Angry over what he views as U.S. kowtowing to the Chinese, Donald Trump declared Tuesday that China "is our enemy" and "wouldn't exist" without America as the biggest market for its products.
In a telephone interview with Fox News' Neil Cavuto, the real estate and entertainment billionaire also criticized the Chinese government for not intervening in the Korean crisis, saying it could be resolved with "one phone call."
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"They could solve that problem in about one phone call," he said. "But they don't because they're taunting us because they think we're not the smartest folks on the planet."
Trump dismissed claims from some foreign policy experts that China is just as confused by North Korean leader Kim Jong Un's behavior as is the rest of the world.
"They're not flummoxed," he said, adding that Chinese leaders "love that we're spending time on this problem" as they move to solidify their economic and political influence in Afghanistan, Iraq and other countries from which the United States has all but withdrawn.
"You know, it's almost like a diversion tactic. . . They could solve that [Korean crisis] with one phone call if they wanted to."
It's a disgrace . . . North Korea can`t survive without China," Trump continued. "They get them their food. They get them everything. They get them weapons. They get them everything."
Trump was also highly critical of U.S. outreach efforts to China in search of increased investment in both government and private ventures.
He was particularly outraged at California Gov. Jerry Brown's current trip to China in search of investments in energy and other projects. He also blasted Apple CEO Tim Cook's letter last week to Chinese consumers apologizing for the company's customer service and warranty policies there.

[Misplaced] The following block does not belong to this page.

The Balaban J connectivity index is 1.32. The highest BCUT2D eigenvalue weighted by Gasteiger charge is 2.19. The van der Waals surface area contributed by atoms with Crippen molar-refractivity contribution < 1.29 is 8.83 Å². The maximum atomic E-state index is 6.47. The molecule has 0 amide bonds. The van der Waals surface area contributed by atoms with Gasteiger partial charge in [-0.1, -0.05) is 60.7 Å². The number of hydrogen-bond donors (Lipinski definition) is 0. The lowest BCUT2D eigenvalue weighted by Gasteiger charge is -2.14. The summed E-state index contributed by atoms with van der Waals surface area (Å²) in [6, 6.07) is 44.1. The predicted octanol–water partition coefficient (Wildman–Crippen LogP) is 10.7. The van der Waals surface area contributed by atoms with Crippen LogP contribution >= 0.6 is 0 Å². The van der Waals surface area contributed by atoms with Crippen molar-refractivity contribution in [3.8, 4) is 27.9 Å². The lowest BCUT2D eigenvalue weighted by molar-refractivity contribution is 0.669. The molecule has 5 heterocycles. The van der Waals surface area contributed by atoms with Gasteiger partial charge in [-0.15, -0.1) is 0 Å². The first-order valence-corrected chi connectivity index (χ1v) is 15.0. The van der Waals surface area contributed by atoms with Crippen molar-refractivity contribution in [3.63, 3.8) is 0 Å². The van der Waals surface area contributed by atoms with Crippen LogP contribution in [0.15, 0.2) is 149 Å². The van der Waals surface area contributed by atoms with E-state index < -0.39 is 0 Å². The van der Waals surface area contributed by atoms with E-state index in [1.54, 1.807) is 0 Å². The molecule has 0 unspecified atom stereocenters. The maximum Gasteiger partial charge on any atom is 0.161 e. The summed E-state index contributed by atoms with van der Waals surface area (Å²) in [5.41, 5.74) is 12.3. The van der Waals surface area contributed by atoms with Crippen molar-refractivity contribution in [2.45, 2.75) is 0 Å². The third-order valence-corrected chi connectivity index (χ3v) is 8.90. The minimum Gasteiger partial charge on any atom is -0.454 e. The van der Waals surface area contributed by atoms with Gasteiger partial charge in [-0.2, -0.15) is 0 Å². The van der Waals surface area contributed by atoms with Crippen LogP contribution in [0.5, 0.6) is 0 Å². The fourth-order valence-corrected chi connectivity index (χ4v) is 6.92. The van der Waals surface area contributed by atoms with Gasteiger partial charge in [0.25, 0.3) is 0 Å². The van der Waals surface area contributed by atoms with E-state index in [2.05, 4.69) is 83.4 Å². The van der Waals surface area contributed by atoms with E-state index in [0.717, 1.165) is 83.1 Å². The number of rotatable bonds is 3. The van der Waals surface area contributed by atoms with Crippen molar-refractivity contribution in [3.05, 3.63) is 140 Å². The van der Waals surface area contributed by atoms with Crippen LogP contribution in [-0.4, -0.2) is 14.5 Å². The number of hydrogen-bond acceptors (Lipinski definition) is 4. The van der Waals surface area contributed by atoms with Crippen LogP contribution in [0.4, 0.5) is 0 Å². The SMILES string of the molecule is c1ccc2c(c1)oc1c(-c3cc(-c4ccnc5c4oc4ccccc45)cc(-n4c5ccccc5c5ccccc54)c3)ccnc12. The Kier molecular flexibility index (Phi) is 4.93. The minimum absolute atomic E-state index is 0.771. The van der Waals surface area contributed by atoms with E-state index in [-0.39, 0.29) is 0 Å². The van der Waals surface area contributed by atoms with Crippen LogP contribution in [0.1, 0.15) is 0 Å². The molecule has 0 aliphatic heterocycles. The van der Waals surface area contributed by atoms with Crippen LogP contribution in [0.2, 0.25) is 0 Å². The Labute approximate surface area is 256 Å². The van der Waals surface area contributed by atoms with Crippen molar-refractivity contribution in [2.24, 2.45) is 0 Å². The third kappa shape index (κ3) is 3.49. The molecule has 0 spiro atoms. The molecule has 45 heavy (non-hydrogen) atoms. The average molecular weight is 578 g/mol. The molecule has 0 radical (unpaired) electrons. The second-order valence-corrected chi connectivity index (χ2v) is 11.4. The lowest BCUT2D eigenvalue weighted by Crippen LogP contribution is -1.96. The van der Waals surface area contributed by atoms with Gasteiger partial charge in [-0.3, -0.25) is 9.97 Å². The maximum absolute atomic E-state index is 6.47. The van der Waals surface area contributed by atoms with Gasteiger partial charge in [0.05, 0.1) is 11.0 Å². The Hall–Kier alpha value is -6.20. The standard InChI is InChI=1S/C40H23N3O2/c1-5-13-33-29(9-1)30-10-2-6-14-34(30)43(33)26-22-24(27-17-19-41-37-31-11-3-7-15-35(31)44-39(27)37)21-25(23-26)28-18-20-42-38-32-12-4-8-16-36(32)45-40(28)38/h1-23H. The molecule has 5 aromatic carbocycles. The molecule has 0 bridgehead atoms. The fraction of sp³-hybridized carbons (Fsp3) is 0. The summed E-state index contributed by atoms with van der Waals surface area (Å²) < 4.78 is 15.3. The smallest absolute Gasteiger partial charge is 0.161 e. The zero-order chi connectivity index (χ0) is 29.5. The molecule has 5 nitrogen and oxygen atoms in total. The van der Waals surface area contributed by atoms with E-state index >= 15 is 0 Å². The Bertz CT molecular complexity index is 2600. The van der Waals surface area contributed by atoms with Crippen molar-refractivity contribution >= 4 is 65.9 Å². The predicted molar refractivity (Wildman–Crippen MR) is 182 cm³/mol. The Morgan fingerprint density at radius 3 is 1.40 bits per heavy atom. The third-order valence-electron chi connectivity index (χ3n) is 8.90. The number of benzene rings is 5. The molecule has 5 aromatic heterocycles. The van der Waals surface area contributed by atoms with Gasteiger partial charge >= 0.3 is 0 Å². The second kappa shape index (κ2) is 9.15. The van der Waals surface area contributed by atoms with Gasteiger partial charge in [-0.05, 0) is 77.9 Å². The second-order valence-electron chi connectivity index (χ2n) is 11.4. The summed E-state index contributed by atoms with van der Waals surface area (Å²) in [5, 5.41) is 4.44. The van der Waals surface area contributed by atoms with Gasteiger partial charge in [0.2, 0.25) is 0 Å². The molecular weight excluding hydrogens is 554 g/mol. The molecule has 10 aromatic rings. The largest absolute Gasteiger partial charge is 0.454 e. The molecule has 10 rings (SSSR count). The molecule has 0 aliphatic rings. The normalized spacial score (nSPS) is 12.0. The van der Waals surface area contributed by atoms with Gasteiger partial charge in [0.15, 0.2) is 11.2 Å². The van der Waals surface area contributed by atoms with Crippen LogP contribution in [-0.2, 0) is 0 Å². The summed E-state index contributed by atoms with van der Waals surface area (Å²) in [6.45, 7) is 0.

"Jerry has to be very, very careful, because remember China is not our friend," said Trump, suggesting that some of China's other investments in private-public projects in the U.S. have been plagued by cost overruns. He also noted that China's currency manipulation and other trade practices have crippled the ability of the U.S. and other countries to compete worldwide.
As for Cook's apology, Trump said as an investor in the company he's "a little disappointed in what's going on at Apple" and suggested that Cook's letter is an indication that "he's perhaps not what we're looking for" to head the company.
He made a point of noting that Apple’s founder, the late Steve Jobs, would have never apologized to a country that's been accused of stealing his company’s technology.
"That was a very bad thing," he said.
As a long-time advocate of tightening trade and other economic policies toward China, Trump said it was time for U.S. government and business leaders to realize they do have some advantages over the Chinese.
"China wouldn`t exist without us," he said. "Frankly, if we ever tax Chinese products coming in, they would virtually go out of business and they would have depressions like you haven`t seen depressions before.
"We have all of the cards," he continued. "We just don`t know it. Our leaders are not smart. Our leaders are being laughed at in China."
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